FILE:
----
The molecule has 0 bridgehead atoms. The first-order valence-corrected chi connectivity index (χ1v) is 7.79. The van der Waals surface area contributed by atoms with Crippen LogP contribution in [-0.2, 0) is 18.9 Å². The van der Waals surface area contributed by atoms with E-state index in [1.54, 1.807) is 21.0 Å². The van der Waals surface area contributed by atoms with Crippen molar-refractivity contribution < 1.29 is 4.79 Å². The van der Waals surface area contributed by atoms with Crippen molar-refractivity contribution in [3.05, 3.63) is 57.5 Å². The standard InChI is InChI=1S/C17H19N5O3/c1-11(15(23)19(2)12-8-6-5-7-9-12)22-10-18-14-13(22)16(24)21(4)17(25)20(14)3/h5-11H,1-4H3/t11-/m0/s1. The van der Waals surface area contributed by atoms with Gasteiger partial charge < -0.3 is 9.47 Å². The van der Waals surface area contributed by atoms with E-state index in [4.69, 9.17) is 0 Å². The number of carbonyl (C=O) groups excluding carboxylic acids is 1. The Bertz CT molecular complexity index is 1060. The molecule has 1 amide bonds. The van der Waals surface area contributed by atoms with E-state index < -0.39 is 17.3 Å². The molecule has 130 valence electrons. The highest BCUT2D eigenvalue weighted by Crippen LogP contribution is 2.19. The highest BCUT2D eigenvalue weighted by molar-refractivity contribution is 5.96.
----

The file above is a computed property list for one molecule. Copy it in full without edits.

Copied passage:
The molecule has 0 bridgehead atoms. The first-order valence-corrected chi connectivity index (χ1v) is 7.79. The van der Waals surface area contributed by atoms with Crippen LogP contribution in [-0.2, 0) is 18.9 Å². The van der Waals surface area contributed by atoms with E-state index in [1.54, 1.807) is 21.0 Å². The van der Waals surface area contributed by atoms with Crippen molar-refractivity contribution < 1.29 is 4.79 Å². The van der Waals surface area contributed by atoms with Crippen molar-refractivity contribution in [3.05, 3.63) is 57.5 Å². The standard InChI is InChI=1S/C17H19N5O3/c1-11(15(23)19(2)12-8-6-5-7-9-12)22-10-18-14-13(22)16(24)21(4)17(25)20(14)3/h5-11H,1-4H3/t11-/m0/s1. The van der Waals surface area contributed by atoms with Gasteiger partial charge < -0.3 is 9.47 Å². The van der Waals surface area contributed by atoms with E-state index in [4.69, 9.17) is 0 Å². The number of carbonyl (C=O) groups excluding carboxylic acids is 1. The Bertz CT molecular complexity index is 1060. The molecule has 1 amide bonds. The van der Waals surface area contributed by atoms with E-state index < -0.39 is 17.3 Å². The molecule has 130 valence electrons. The highest BCUT2D eigenvalue weighted by Crippen LogP contribution is 2.19. The highest BCUT2D eigenvalue weighted by molar-refractivity contribution is 5.96.